and went: the Antimonopoly Party in 1873-1874 protested oppressive
prohibition law reform, liquor laws were strengthened to outlaw
control by railroads and other powerful corporations; the Greenbackers
statewide all manufacture, sale, or consumption of alcoholic beverages.
merged with organized labor in 1878 and succeeded in electing
two Congressmen from Iowa to join 12 other Greenback-Labor During this period of change and improvement creative talents of
representatives in Washington; the Populist Party, formed in 1891, Iowans were cultivated and recognized. In 1895, Charles Atherton
advocated more paper money and government ownership of Cumming established an academic art school in Des Moines. Fifteen
railroads, telephone, and telegraph facilities. years later, he went to Iowa City to establish the Department of
Graphic and Plastic Art at the University of Iowa. Writers, drawing on
Although the smaller factions never developed into major political
their life experiences as Iowans, wrote and published novels, short
parties, they had considerable effect. The two major parties were
stories, and poetry with a definite regional flavor.
forced to face current problems and create legislation to deal with
those important concerns of the people. Enjoying the security and success of the times Iowans, along with
most other Americans, were disinclined to become entangled in the
VI. Reform-Prosperity-World War I: 1897-1918
great European war that exploded in 1914. Neutrality, however, did
The period between 1897 and 1920 is often called the Golden Age of not include non-support. The United States sold both arms and food
Agriculture. Farmers enjoyed high production and good prices for their to the allied nations. With increased foreign sales, industrial and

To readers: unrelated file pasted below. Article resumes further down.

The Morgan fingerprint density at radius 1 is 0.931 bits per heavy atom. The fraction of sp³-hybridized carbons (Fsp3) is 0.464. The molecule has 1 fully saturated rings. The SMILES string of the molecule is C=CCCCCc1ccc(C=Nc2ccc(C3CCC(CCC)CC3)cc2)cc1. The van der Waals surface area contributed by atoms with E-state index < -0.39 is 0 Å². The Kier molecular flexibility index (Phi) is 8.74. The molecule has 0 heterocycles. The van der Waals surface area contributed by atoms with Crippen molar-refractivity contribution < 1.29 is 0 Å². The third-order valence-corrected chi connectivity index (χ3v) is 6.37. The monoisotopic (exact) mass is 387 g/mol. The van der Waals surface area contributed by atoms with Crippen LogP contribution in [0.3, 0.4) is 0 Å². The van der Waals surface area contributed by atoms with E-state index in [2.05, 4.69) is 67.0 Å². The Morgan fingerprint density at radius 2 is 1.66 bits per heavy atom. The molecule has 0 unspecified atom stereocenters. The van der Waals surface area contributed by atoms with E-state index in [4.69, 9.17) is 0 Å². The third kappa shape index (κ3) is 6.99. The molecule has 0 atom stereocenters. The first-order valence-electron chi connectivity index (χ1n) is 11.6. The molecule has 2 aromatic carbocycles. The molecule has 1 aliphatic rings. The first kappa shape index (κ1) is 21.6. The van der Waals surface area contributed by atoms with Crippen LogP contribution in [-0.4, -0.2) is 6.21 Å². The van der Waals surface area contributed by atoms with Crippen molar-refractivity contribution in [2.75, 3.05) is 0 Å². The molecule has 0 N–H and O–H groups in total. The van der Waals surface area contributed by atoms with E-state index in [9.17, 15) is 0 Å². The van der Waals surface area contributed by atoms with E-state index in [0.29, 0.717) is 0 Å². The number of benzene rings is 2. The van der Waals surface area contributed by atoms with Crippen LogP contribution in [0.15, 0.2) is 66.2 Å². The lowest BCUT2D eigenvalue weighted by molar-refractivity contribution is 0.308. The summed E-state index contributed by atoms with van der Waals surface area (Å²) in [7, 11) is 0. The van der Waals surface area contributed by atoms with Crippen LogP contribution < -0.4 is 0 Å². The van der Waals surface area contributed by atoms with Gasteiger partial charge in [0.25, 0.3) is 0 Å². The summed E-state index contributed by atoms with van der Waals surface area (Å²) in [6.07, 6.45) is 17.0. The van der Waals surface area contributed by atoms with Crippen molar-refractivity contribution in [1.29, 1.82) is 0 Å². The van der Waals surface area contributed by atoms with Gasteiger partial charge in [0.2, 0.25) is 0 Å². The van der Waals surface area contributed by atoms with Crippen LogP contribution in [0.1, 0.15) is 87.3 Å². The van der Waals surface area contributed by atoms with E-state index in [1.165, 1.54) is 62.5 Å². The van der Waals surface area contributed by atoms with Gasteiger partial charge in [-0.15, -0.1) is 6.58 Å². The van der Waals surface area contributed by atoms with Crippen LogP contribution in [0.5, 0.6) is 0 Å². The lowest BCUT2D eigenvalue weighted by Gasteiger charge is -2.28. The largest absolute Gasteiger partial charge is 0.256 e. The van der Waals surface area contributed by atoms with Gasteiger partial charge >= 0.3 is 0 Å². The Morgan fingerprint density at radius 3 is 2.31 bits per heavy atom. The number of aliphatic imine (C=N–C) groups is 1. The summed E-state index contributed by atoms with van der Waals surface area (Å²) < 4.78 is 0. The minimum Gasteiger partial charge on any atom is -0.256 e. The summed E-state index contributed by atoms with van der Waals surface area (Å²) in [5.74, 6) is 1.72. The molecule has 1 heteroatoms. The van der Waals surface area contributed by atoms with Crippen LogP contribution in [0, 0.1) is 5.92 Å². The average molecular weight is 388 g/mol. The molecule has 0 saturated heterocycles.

products. Improved machinery, including the gasoline-powered engine, agricultural production remained high and profitable as the United
helped agriculture become a profitable business. Cash crops made States moved toward the time when neutrality would no longer be
possible the purchase of household items that would have been possible. The moment came in April of 1917 with Germany's
manufactured at home in less prosperous times. decision to commence unrestricted submarine warfare in sea areas
surrounding Great Britain and France.
The nation quickly set about gearing for war. The Selective Service Population in Iowa increased slightly in the 1920s and 1930s. Of main
Act provided for a draft system to ensure an adequate armed force. In importance was the continuing shift of population within the state,
all, 114,224 Iowans served in the military. Army posts were established from rural areas to towns and cities. Black population in cities also
at Camp Dodge and Fort Des Moines. Fort Des Moines was the increased during the early 1920s after several coal mine closures.
location of the only training camp for black officers in the then
Two federal constitutional amendments passed in the period after the
segregated army. Eight months after the declaration of war, Iowans
war signaled a return to national housekeeping. The eighteenth
were in France as part of the American Expeditionary Force.
amendment, passed in 1919, extended prohibition to all of the states.
On the home front there was much patriotic activity. Volunteers (Iowa had already experienced four years of statewide prohibition.)
organized groups to make game boxes, conduct book drives, knit In the following years, women were granted suffrage. Women's rights
socks, and raise funds in support of the men overseas. Conservation in Iowa were further increased in 1926 when a bill passed allowing